Performers who kept their names

Jim Moir uses the stage name Vic Reeves, but his friends still call him Jim. It led to a nice pun for his autobiography. Me:Moir.

I met Michael Keaton. He hangs out in a bar in Thermopolis. My friend who lives there introduced us.

(it was not actually Thermopolis but another small town within a couple hundred miles of there)

Louis Székely was frustrated by hosts not being able to pronounce his name when he was coming up in stand up so he began using the phonetic spelling, Louis CK. He never changed it legally.

A couple off the top of my head, Lauren Bacall’s friends still called her Betty (Betty Joan Perske). George Burns was still Nattie to his Gracie and his friends (Nathan Birnbaum).

What’s more, currently watching the Peter Jackson doc Get Back and they all call him Richey. Kind of neat seeing how they actually interacted with each other.
Edit to add, The Beatles all call him Rich, but the engineer and others do call him Ringo.

I don’t remember noticing that when I saw the Let it Be film but it was a while ago. I do remember Wilfrid Brambell calling him Rich in A Hard Day’s Night. Prior to Get Back I think they were pretty good at calling him Ringo while the cameras were on.

I’ve read an interview with Peter Jackson yesterday, and he mentioned that the original cinematographer (sorry, forgot his name) often glued tape on the red camera light, let the cameraman go have a cuppa tea and let the camera rolling, while the Beatles were unaware that the camera was on and behaved totally natural. Jackson mentioned that he reviewed 150 hours of material, so it’s obvious that the boys often must have just forgotten that cameras were present.

He had it legally changed in Culver City when I was in elementary school there. The Chief of Police’s son was in my grade, and he was the envy of all because he got to ride in a car with Soupy.

I did some work in the theater in the mid seventies and met Max Showalter. Interesting guy.

His sons also seem to have Sales as their legal last names. Hunt Sales and Tony Sales were David Bowie’s rhythm section in the band Tin Machine. They were also in Iggy Pop’s band for Lust For Life. That very recognizable bass and drum line from the song is from the Sales boys.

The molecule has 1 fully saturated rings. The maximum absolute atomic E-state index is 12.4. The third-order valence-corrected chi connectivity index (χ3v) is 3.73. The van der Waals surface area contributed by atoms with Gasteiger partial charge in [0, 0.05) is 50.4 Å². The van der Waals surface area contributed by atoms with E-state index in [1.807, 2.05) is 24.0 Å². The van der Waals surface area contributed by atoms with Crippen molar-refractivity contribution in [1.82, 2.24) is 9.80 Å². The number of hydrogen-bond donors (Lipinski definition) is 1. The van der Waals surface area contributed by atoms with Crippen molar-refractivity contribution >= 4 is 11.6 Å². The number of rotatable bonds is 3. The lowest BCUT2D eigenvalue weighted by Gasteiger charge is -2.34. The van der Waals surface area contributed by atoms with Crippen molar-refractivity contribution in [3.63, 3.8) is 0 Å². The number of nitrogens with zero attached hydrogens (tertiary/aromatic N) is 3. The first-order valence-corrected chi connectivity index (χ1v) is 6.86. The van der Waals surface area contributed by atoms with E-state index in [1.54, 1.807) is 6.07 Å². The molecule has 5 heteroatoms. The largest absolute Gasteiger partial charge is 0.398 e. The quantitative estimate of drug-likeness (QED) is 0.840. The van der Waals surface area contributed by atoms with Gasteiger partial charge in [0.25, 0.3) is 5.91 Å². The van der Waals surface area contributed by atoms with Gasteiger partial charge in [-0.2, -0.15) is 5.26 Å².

Arnold George Dorsey apparently figured he’d get more attention if he called himself Engelbert Humperdink. Guess he was right, but his MBE has his real name on it.

Yeah? He seemed like it.

Tell us more about meeting him.

I was working as a stagehand. Basically what we did was go out between acts and move stuff around, getting it ready for the next act. We had to be as well rehearsed as the actors themselves. The name of the play was “Yankee Ingenuity”. The theater was associated with where I went to college, hence my “in”. So when we weren’t doing that, we sat and waited in the proverbial green room drinking coffee, playing cards and shooting the bull. As I recall, Mr. Showalter was the senior member of the cast in terms of experience and had a lot of stories to tell, none of which I recall. (hey, it was the seventies and I was doing a fair amount of weed in those days).

I read, a long time ago, that it was his professional manager who gave him the name Englebert Humperdinck.

The name was not original, though. See: Englebert Humperdinck, 1854-1921, German composer.

I believe Rock Hudson kept his legal name of Roy Fitzgerald. When he died and it was revealed it was due to AIDS and that he was gay, there were stories of him going to gay bars and giving Roy Fitzgerald as an alias.

I am pretty sure Jay-Z is legally known as Shawn Carter. Googling around, it seems that Jay-Z is considered his “stage name.”

That appears to be the norm with the genre. I’m trying to think of any hip hop artists that changed their name legally. There must be someone but I can’t think of anyone.

Kanye West legally changed his name to Ye.

Michael Caine was talking to his agent (or his union, I don’t remember which) on a pay phone when he was informed he’d have to change his name. He was trying to think of one he’d like when he noticed the marquee on the cinema across the street. The movie they were showing was… (Wait for it!)

The Caine Mutiny.

(At least that’s the story I’ve heard.)

The late Jack “Steve McGarrett” Lord’s real name was John Joseph Patrick Ryan. So far as I know, he never legally changed it, though he might have wished he had. On one occasion, he was testifying in court and the lawyer insisted on calling him Mr Ryan,even though he’d been told in no uncertain terms that Jack would prefer to use his stage name.